HomeBabysittingMy boyfriend of 18 years is bipolar and……?
Posted in Babysitting on 27th December 2010

My boyfriend of 18 years is bipolar and……?
I am trying so hard not to be resentful over everything that I have had to give up to be with him all in the name of love and in trying to “do the right thing”. We have a 16 year old daughter and I wanted her to have both of her parents etc..(I can’t marry him because that would make me financially responsible for his manic spending episodes.)I had to give up finishing college, a wedding, being married, having another child, being financially stable, having someone I could depend on, peace and quiet, having someone not blame everything on me – in other words a “partner”.I know that you always have to make sacrifices in a relationship but I am so weary and tired of “babysitting” him, cleaning up his life messes when he is manic 10 months out of the year. I am so tired of covering for him to friends and family. Does anyone else have this problem? And how are you hanging in there?
Forgot to say that he does see a psychiatrist regularly and does take his medication most of the time. (I count pills without him knowing and or watch him take them without being obvious.) If he starts going manic and reaches a certain level then he will miss a day or two (yeah, maybe three). The medications only keep him from going “full blown manic”. If that makes any sense. Every single person on his maternal side of the family for 4 generations is bipolar. Our daughter has always known that her dad was bipolar.I was never told he was diagnosed bipolar (before he met me) until she was almost two years old. I was 19 years old when I had her and I thought I could do anything I set my mind to. Because of her father she stands up for those who are mentally ill. She has a greater understanding for what they are going thru and has learned compassion for those who are ill. I am just tired out. It gets lonely always being the caretaker and I just wanted to know how others were doing it.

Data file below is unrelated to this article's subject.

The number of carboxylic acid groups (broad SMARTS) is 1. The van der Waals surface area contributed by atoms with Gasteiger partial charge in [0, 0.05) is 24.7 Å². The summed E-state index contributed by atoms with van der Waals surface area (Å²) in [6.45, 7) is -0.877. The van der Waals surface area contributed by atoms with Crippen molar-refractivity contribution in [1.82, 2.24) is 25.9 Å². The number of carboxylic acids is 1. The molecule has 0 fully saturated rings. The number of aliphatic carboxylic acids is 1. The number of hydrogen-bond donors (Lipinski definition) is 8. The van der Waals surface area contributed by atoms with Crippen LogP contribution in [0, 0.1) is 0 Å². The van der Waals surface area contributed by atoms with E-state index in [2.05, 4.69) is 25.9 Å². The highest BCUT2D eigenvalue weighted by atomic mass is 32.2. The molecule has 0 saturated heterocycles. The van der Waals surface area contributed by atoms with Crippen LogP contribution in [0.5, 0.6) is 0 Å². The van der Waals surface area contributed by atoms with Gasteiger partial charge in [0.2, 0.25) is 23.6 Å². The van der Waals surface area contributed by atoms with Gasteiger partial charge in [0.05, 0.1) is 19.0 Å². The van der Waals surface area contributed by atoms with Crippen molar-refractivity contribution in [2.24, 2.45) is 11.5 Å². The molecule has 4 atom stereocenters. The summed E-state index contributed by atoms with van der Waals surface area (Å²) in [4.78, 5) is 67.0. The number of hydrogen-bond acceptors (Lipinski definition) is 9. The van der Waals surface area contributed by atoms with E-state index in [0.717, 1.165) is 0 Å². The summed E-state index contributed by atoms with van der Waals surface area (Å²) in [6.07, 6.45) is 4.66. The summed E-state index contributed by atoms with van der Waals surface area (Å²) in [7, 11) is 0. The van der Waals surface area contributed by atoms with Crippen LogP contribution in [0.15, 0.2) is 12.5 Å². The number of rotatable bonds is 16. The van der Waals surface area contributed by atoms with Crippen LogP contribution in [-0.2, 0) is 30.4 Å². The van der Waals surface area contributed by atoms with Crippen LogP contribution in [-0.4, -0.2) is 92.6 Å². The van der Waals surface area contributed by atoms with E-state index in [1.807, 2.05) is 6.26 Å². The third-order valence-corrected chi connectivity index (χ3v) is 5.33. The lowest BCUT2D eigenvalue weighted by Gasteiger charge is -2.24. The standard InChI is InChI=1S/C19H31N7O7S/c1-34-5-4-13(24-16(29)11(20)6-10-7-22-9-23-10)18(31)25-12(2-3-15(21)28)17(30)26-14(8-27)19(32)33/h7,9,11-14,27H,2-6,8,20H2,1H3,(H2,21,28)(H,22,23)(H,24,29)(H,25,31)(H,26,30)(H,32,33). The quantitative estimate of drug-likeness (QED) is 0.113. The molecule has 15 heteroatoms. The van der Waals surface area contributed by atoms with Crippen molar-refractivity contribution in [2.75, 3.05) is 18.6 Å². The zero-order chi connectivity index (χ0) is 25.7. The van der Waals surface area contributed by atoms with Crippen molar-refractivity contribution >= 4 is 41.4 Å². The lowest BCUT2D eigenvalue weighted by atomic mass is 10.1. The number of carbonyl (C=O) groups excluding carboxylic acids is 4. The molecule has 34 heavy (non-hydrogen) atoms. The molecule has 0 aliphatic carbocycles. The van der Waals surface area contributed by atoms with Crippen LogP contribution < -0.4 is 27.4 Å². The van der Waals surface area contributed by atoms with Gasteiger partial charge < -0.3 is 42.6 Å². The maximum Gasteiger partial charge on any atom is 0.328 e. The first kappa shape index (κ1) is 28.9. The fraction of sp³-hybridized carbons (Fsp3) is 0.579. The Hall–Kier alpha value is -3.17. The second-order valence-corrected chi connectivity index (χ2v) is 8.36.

Best answer(s):

Answer by firestarter
You cannot fix broken people. He must come to the conclusion that he needs professional help, get it and stay on his medications. Your child would be happy with one happy parent than with 2 miserable parents. Her strongest male role model is him. She probably will seek out a mate like him. Not a good thing.You can love, bless and release him and leave. You can’t fix him. He has to want to be fixed by those that can.You and your daughter deserve better. Stay friends and get the life you and your daughter deserve. Best wishes.

Answer by Heather
why isn’t he on meds? that would help. you are subjecting a child to this? why did you have her? i understand that you don’t marry for financial reasons, but i don’t understand why he isn’t getting help for it. there are plenty of clinics, and medicare to help pay, but if it’s a financial reason for not getting his medication, how are you supporting a child? why is he manic for so long?

i say get out of the relationship. it’s only harming you and your daughter. he is a grown adult, and needs to start taking responsibility for himself.